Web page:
“I am sorry for that, Mr. Wilson. Need she ever know?” answered Mrs. Morgan.
“Let me give you a friend's advice, Mrs. Morgan, from my long experience with half-castes and Maoris: tell her before someone else relieves you of the duty—someone, perhaps, that will not spare her feelings as you will. There are always spiteful, long-tongued people that seem to take a sort of delight in giving a stab to another—and especially among giddy, thoughtless school girls,” he added, bitterly.
“If I thought such a thing would happen at school, we could get a governess for her, though Mr. Morgan is very much against educating girls at home—he believes in the discipline of school life,” said Mrs. Morgan, thoughtfully.
“He is quite right there—I agree with him. Mary has not had companionship enough of her own age, and school life will supply that want. But do not flatter yourself that she will not be told of her birth; these things, you know, Mrs. Morgan, cannot be hidden, and especially when the evidence of Maori blood is in her face.
“I will take your advice, Mr. Wilson, but it will be an unpleasant task to tell her.”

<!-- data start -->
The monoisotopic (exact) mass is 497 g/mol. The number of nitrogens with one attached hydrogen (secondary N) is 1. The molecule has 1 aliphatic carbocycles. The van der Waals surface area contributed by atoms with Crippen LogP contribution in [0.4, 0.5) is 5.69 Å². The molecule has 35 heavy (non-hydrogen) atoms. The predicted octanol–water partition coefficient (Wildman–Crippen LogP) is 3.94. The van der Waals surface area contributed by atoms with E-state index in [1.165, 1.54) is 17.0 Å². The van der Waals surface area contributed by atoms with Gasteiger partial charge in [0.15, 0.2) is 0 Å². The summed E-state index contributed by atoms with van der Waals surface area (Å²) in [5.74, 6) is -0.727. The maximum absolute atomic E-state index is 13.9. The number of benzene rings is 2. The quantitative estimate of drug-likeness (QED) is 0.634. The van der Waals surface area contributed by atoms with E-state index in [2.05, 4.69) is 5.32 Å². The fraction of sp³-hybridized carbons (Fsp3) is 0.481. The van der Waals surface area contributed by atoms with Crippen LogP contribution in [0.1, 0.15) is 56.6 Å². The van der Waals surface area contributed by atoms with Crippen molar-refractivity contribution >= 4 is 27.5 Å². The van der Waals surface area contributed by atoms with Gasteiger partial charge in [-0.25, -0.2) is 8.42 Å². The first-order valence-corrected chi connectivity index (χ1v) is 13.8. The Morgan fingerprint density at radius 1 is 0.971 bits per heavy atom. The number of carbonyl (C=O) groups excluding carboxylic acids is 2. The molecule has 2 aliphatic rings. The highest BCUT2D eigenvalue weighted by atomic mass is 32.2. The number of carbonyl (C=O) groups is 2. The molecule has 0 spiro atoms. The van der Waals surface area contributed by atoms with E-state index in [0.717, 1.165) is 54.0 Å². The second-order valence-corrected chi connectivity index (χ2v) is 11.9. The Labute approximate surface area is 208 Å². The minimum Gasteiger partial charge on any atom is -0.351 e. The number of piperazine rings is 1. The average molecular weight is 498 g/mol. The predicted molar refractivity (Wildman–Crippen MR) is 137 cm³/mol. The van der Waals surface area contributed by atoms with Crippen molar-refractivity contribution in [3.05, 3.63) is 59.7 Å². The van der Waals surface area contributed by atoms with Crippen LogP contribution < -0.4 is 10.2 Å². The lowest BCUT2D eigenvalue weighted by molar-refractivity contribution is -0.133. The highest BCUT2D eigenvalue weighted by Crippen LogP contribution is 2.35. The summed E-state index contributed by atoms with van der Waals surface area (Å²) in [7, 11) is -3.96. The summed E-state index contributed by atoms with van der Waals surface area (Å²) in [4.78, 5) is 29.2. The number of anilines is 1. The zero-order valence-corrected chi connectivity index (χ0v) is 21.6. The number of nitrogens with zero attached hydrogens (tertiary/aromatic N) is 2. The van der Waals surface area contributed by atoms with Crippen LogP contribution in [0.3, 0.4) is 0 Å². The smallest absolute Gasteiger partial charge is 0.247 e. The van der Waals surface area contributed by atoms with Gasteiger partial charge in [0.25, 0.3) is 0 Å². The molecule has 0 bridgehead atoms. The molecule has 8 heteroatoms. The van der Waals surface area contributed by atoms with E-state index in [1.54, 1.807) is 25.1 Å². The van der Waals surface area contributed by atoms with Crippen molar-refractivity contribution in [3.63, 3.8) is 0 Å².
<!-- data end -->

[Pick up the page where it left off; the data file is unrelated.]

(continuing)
“Better that, a thousand times, than to be pained by her sorrow when some officious, sarcastic individual cuts her with it, then you will be obliged to tell her the whole story. To be forewarned is to be forearmed.”
Quietly, Mary entered the room again, and set the flowers in water on the little table, sitting down in her old position at the missionary's side. Instinctively she knew that it was of her Mr. Wilson wished to speak, and, with rare delicacy in one so young, had purposely delayed her return much longer than was absolutely necessary.
“I think we had better go now,” said Mrs. Morgan, gently, and rising as she spoke.page 14
With a pitiful low cry, Mary threw herself on the missionary's breast, and clung to him wildly, though she spoke no word, while he kissed over and over again the little dark face so dearly loved by himself and his dead wife.
“Good-bye, my darling, good-bye, and God send His blessing with you,” he said, brokenly.
Tears rose to Mrs. Morgan's eye as she saw the emotion in the face of the aged servant of God before her.